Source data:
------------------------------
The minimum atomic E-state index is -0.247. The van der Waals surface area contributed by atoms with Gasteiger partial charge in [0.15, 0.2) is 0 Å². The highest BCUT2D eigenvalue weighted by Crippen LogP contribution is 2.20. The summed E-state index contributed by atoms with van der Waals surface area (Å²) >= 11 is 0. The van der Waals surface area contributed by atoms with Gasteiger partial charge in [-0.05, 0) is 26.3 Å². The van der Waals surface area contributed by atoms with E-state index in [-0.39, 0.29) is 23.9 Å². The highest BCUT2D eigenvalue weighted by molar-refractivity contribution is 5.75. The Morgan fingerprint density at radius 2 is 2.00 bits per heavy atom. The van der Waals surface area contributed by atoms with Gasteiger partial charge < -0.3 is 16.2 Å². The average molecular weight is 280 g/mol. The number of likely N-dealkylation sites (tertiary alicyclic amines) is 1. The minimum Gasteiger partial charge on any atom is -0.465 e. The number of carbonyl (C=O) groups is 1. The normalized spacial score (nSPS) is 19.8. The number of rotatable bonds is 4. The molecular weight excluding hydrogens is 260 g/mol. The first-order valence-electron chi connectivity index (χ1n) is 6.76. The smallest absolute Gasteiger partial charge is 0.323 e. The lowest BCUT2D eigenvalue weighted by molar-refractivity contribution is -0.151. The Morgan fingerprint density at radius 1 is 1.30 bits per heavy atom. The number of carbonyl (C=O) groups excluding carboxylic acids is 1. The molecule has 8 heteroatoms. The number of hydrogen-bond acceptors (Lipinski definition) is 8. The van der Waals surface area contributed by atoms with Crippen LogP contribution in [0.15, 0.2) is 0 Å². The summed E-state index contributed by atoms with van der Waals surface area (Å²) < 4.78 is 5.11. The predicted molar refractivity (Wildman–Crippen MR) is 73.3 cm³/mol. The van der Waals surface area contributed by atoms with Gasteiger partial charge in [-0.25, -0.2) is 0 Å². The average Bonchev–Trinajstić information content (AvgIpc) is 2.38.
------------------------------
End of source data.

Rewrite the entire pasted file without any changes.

The minimum atomic E-state index is -0.247. The van der Waals surface area contributed by atoms with Gasteiger partial charge in [0.15, 0.2) is 0 Å². The highest BCUT2D eigenvalue weighted by Crippen LogP contribution is 2.20. The summed E-state index contributed by atoms with van der Waals surface area (Å²) >= 11 is 0. The van der Waals surface area contributed by atoms with Gasteiger partial charge in [-0.05, 0) is 26.3 Å². The van der Waals surface area contributed by atoms with E-state index in [-0.39, 0.29) is 23.9 Å². The highest BCUT2D eigenvalue weighted by molar-refractivity contribution is 5.75. The Morgan fingerprint density at radius 2 is 2.00 bits per heavy atom. The van der Waals surface area contributed by atoms with Gasteiger partial charge < -0.3 is 16.2 Å². The average molecular weight is 280 g/mol. The number of likely N-dealkylation sites (tertiary alicyclic amines) is 1. The minimum Gasteiger partial charge on any atom is -0.465 e. The number of carbonyl (C=O) groups is 1. The normalized spacial score (nSPS) is 19.8. The number of rotatable bonds is 4. The molecular weight excluding hydrogens is 260 g/mol. The first-order valence-electron chi connectivity index (χ1n) is 6.76. The smallest absolute Gasteiger partial charge is 0.323 e. The lowest BCUT2D eigenvalue weighted by molar-refractivity contribution is -0.151. The Morgan fingerprint density at radius 1 is 1.30 bits per heavy atom. The number of carbonyl (C=O) groups excluding carboxylic acids is 1. The molecule has 8 heteroatoms. The number of hydrogen-bond acceptors (Lipinski definition) is 8. The van der Waals surface area contributed by atoms with Crippen LogP contribution in [0.15, 0.2) is 0 Å². The summed E-state index contributed by atoms with van der Waals surface area (Å²) < 4.78 is 5.11. The predicted molar refractivity (Wildman–Crippen MR) is 73.3 cm³/mol. The van der Waals surface area contributed by atoms with Gasteiger partial charge in [-0.25, -0.2) is 0 Å². The average Bonchev–Trinajstić information content (AvgIpc) is 2.38.